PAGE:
- Waiver of filing penalty not an extension to the filing deadline
- Interest on outstanding payments will start to accrue from February
- Taxpayers who delay filing could miss out on future government support from SEISS
The warning comes amid confusion from some taxpayers about the deadline for filing, following changes to late filing penalties announced by HMRC.
Earlier this week HMRC confirmed it would not penalise anyone who filed their 2019/20 return online by February 28, as it would assume that all taxpayers have a reasonable excuse for late filing. But this did not change the formal self assessment deadline and there may be other unexpected consequences if returns are not filed by Sunday, January 31, ICAEW said.
ICAEW added that the deadline for paying tax also remains Sunday, January 31. Interest at 2.6% will start to accrue from Monday, February 1 for self assessment tax liabilities that were due on January 31.
Taxpayers should therefore consider paying an estimated amount to minimise interest charges, ICAEW said. While HMRC is offering enhanced arrangements for those who cannot afford to pay, a tax return must be filed before this can be set up.
ICAEW said that by filing after the Sunday deadline, taxpayers could risk being ineligible for the fourth version of the self-employment income support grant if a decision is made to include information from 2019/20 tax returns, but only those filed by January 31. But the chartered accountancy body stressed that no decision had been made and an announcement about eligibility was expected in the Budget.
Caroline Miskin, ICAEW Technical Manager, said:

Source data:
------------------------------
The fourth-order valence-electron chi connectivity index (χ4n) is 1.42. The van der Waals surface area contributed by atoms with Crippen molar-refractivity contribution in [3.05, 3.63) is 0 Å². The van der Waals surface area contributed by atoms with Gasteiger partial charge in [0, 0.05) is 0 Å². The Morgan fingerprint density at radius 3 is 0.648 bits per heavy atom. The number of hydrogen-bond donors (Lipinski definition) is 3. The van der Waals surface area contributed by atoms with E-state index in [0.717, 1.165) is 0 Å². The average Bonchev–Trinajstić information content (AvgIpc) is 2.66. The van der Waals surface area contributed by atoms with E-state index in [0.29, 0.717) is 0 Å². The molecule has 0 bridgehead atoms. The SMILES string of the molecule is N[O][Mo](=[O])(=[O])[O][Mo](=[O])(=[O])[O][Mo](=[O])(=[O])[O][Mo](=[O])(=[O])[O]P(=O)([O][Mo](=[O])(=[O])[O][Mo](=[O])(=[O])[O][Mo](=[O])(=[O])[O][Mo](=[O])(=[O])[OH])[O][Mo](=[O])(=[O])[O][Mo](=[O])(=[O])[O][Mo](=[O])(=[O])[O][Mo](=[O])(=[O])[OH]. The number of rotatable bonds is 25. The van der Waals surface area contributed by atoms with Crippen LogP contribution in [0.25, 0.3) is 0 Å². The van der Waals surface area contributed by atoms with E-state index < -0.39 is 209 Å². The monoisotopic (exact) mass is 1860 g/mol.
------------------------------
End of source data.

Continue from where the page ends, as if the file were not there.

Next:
“The clock is ticking down to the Sunday deadline and anyone who would normally file a self-assessment should submit it this weekend, using provisional figures if necessary.
“The late filing penalty has been waived for returns filed until the end of February but it is important taxpayers understand this does not change the formal deadline for filing, which remains Sunday January 31.
“Any outstanding tax will accrue interest from Monday so if you are not sure how much you owe paying an estimated amount could save you money.
“If you do not submit your tax return this weekend you could even miss out on future income support schemes, so it is important you do not miss the deadline.”
ICAEW added that the online time to pay system would remain open for 60 days following 31 January, but a 5% late payment penalty would be charged on any 2019/20 tax which was not paid, or in a time to pay arrangement, on or before 2 March 2021.
It added that the automatic waiver of late filing penalties does not generally apply to paper returns, which were usually due to be filed by 31 October 2020 but that taxpayers who have reasonable excuse for late filing can appeal.Notes to editors
- ICAEW has spokespeople available for interview
- For more information, ICAEW’s Tax Faculty has answered questions relating to this issue.
Please direct all media enquiries to Ruth Pott-Negrine, Senior Media Relations Manager, ICAEW.